NAFTA Negotiations: Choppy Water?

After four rounds of negotiations, the parties to the North American Free Trade Agreement (NAFTA) acknowledged on October 18 that they will not be able to meet their year-end target for completion, and are extending the negotiations into the first quarter of 2018. They also recognized in a trilateral statement that “[n]ew proposals have created challenges” and a “significant conceptual gap among the Parties”. Several proposals tabled by the United States have been particularly opposed by Canada and Mexico, as well as U.S. business. They have contributed to the growing fear that President Trump will fulfill his repeated threats to withdraw the U.S. from NAFTA. This post looks at the state of the negotiations and several of the controversial U.S. proposals, which some have labeled “poison pills”.

In the four rounds held since the negotiations began in mid-August, the NAFTA parties have made some progress, completing work on two chapters (competition and small- and medium-sized enterprises), tabling substantially all of their initial proposals and consolidating text in several chapters. However, considerable work remains and has been complicated by several controversial U.S. proposals.

The U.S. proposals include a “sunset clause”, which would terminate the Agreement after five years unless all the parties agreed to continue it. That has been criticized as failing to give business any certainty as to the rules of trade, and could lead to virtually endless negotiations.

The U.S. also proposed a new automotive rule of origin, which would increase the NAFTA regional value content requirement from 62.5% to 85% and require that 50% of the content of autos and trucks come from the U.S. That would disrupt existing supply chains and is hotly contested by the auto industry.

Another controversial proposal would restrict Canadian and Mexican access to U.S. government procurement, capping it at the level of the combined procurement that the two NAFTA partners open to the U.S. Resorting to a dollar-for-dollar match would drastically alter the approach that the U.S. has used successfully to open procurement markets in more than 60 countries. The Canadian Foreign Affairs Minister Chrystia Freeland criticized the proposal as providing less access for Canada and Mexico than the U.S. gives to Bahrain under an FTA.

Other U.S. proposals would weaken the dispute settlement provisions in NAFTA. The most controversial would water-down the investor-state dispute settlement (ISDS) mechanism that has been incorporated in numerous U.S. trade and investment agreements, including by allowing a party to opt-in or out of it, making it essentially a voluntary system. The inclusion of an enforceable ISDS mechanism is a major aim of the U.S. business community. Another dispute settlement proposal would allow a NAFTA partner to reject a panel decision in a state-to-state dispute. The U.S. also wants to eliminate the Chapter 19 dispute settlement process for trade remedy cases (anti-dumping and countervailing duty), which was key to Canada’s signing on to the original NAFTA.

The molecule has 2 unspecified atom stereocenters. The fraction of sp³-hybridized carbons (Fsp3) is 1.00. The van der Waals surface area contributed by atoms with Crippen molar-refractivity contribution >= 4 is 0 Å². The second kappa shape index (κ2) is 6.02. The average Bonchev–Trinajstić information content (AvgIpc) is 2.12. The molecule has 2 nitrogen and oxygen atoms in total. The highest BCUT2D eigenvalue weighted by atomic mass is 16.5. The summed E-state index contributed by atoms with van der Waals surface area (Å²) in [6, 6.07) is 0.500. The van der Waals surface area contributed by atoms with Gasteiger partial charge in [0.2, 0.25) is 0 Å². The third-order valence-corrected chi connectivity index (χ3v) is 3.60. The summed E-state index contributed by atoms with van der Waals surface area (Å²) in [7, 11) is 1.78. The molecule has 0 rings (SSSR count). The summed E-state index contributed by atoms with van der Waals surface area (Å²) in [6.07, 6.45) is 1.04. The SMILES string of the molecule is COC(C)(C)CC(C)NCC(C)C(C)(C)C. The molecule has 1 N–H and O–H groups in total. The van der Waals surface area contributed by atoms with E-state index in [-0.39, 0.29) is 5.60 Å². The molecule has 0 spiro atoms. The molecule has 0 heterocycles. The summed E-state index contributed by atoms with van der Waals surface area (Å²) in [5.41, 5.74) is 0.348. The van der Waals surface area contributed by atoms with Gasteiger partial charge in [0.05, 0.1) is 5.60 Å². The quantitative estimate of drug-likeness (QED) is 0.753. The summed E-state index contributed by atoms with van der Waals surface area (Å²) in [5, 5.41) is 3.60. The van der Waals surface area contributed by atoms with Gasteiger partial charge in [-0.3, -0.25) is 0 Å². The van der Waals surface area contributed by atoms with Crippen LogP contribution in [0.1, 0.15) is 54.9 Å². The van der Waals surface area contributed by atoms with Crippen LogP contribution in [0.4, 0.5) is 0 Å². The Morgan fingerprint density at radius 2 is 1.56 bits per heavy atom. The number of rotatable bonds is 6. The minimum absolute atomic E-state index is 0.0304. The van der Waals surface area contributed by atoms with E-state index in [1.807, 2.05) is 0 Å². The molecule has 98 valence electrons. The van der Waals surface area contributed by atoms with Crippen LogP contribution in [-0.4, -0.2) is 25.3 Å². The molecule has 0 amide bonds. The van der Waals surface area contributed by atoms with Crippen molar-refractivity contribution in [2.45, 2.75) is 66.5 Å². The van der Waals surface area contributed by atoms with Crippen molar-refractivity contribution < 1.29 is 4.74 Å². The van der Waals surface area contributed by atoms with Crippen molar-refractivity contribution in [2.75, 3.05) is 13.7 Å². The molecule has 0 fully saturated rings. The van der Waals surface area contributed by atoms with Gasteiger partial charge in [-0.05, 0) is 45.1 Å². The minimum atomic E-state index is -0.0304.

In a statement at the close of the October negotiations, the U.S. Trade Representative Robert Lighthizer reiterated the U.S.’s two objectives for the talks. One is to update the Agreement, including with regard to intellectual property, digital trade, anticorruption, technical standards and financial services. Citing the President, he pointed to the second objective of reducing the U.S. $500 billion trade deficit with its NAFTA partners. The U.S. objectives for the NAFTA negotiation included, for the first time in any trade agreement, improving the U.S. trade balance and reducing the trade deficit with the NAFTA countries.

The NAFTA partners have recognized that completing the negotiations by the end of 2017 is not attainable, so they have agreed to schedule more negotiating rounds through the first quarter of 2018. Mexico has indicated that the negotiations must conclude by that time because of its presidential election in July 2018.

The parties have also slowed the pace of the negotiations by setting the next round for November 17-21. Hopefully, that will provide an opportunity for parties to reconsider their proposals and positions and determine what is realistic to achieve, with the overall aim of ensuring that the negotiations “do no harm”.

Jean Heilman Grier

October 19, 2017

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